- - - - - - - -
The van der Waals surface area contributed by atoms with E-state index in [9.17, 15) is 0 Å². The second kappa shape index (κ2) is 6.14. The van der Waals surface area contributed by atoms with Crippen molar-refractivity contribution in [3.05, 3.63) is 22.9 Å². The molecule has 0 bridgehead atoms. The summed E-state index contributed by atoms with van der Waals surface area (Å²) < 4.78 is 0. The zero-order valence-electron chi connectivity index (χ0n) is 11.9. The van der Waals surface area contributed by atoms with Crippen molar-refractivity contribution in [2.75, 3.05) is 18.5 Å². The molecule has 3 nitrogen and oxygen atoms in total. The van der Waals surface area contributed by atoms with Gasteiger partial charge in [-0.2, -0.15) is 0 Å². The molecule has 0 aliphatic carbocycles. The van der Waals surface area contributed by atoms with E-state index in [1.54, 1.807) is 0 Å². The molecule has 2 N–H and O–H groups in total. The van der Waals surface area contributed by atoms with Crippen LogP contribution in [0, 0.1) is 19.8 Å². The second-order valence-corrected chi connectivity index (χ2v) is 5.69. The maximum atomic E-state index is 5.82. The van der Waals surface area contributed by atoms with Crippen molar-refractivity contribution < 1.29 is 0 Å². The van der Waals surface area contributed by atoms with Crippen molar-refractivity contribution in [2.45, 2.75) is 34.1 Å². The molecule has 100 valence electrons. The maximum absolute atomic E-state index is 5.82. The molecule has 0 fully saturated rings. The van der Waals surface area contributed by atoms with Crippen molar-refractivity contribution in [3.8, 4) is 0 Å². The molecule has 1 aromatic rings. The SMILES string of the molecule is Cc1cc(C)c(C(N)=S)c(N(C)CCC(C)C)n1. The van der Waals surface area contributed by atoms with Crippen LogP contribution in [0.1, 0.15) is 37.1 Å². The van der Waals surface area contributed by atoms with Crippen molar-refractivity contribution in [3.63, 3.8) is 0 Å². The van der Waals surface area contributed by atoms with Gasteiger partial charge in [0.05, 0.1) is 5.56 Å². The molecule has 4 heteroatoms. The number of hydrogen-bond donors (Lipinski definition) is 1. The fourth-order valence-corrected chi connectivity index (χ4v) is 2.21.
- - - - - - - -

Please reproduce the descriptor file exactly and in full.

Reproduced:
The van der Waals surface area contributed by atoms with E-state index in [9.17, 15) is 0 Å². The second kappa shape index (κ2) is 6.14. The van der Waals surface area contributed by atoms with Crippen molar-refractivity contribution in [3.05, 3.63) is 22.9 Å². The molecule has 0 bridgehead atoms. The summed E-state index contributed by atoms with van der Waals surface area (Å²) < 4.78 is 0. The zero-order valence-electron chi connectivity index (χ0n) is 11.9. The van der Waals surface area contributed by atoms with Crippen molar-refractivity contribution in [2.75, 3.05) is 18.5 Å². The molecule has 3 nitrogen and oxygen atoms in total. The van der Waals surface area contributed by atoms with Gasteiger partial charge in [-0.2, -0.15) is 0 Å². The molecule has 0 aliphatic carbocycles. The van der Waals surface area contributed by atoms with E-state index in [1.54, 1.807) is 0 Å². The molecule has 2 N–H and O–H groups in total. The van der Waals surface area contributed by atoms with Crippen LogP contribution in [0, 0.1) is 19.8 Å². The second-order valence-corrected chi connectivity index (χ2v) is 5.69. The maximum atomic E-state index is 5.82. The van der Waals surface area contributed by atoms with Crippen molar-refractivity contribution < 1.29 is 0 Å². The van der Waals surface area contributed by atoms with Crippen molar-refractivity contribution in [2.45, 2.75) is 34.1 Å². The molecule has 100 valence electrons. The maximum absolute atomic E-state index is 5.82. The molecule has 0 fully saturated rings. The van der Waals surface area contributed by atoms with Crippen molar-refractivity contribution in [3.8, 4) is 0 Å². The molecule has 1 aromatic rings. The SMILES string of the molecule is Cc1cc(C)c(C(N)=S)c(N(C)CCC(C)C)n1. The van der Waals surface area contributed by atoms with Crippen LogP contribution in [0.1, 0.15) is 37.1 Å². The van der Waals surface area contributed by atoms with Crippen molar-refractivity contribution in [3.63, 3.8) is 0 Å². The van der Waals surface area contributed by atoms with Gasteiger partial charge in [0.05, 0.1) is 5.56 Å². The molecule has 4 heteroatoms. The number of hydrogen-bond donors (Lipinski definition) is 1. The fourth-order valence-corrected chi connectivity index (χ4v) is 2.21.